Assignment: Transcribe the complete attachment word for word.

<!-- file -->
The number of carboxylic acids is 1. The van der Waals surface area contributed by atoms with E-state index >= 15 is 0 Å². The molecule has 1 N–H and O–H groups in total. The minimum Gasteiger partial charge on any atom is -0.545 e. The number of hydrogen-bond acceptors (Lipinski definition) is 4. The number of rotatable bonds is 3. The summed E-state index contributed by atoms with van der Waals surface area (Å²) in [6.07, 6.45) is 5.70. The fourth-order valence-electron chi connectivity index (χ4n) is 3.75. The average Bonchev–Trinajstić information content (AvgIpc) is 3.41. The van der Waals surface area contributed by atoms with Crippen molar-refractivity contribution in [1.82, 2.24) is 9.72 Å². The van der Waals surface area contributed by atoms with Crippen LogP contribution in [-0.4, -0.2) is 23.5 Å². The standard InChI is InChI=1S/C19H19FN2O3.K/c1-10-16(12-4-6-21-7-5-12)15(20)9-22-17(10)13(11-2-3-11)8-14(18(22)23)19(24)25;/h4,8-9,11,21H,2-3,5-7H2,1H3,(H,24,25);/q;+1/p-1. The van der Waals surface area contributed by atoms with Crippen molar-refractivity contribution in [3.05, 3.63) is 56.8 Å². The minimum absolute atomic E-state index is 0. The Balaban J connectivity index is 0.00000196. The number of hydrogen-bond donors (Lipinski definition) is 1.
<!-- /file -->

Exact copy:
The number of carboxylic acids is 1. The van der Waals surface area contributed by atoms with E-state index >= 15 is 0 Å². The molecule has 1 N–H and O–H groups in total. The minimum Gasteiger partial charge on any atom is -0.545 e. The number of hydrogen-bond acceptors (Lipinski definition) is 4. The number of rotatable bonds is 3. The summed E-state index contributed by atoms with van der Waals surface area (Å²) in [6.07, 6.45) is 5.70. The fourth-order valence-electron chi connectivity index (χ4n) is 3.75. The average Bonchev–Trinajstić information content (AvgIpc) is 3.41. The van der Waals surface area contributed by atoms with Crippen molar-refractivity contribution in [1.82, 2.24) is 9.72 Å². The van der Waals surface area contributed by atoms with Crippen LogP contribution in [-0.4, -0.2) is 23.5 Å². The standard InChI is InChI=1S/C19H19FN2O3.K/c1-10-16(12-4-6-21-7-5-12)15(20)9-22-17(10)13(11-2-3-11)8-14(18(22)23)19(24)25;/h4,8-9,11,21H,2-3,5-7H2,1H3,(H,24,25);/q;+1/p-1. The van der Waals surface area contributed by atoms with Crippen molar-refractivity contribution in [3.05, 3.63) is 56.8 Å². The minimum absolute atomic E-state index is 0. The Balaban J connectivity index is 0.00000196. The number of hydrogen-bond donors (Lipinski definition) is 1.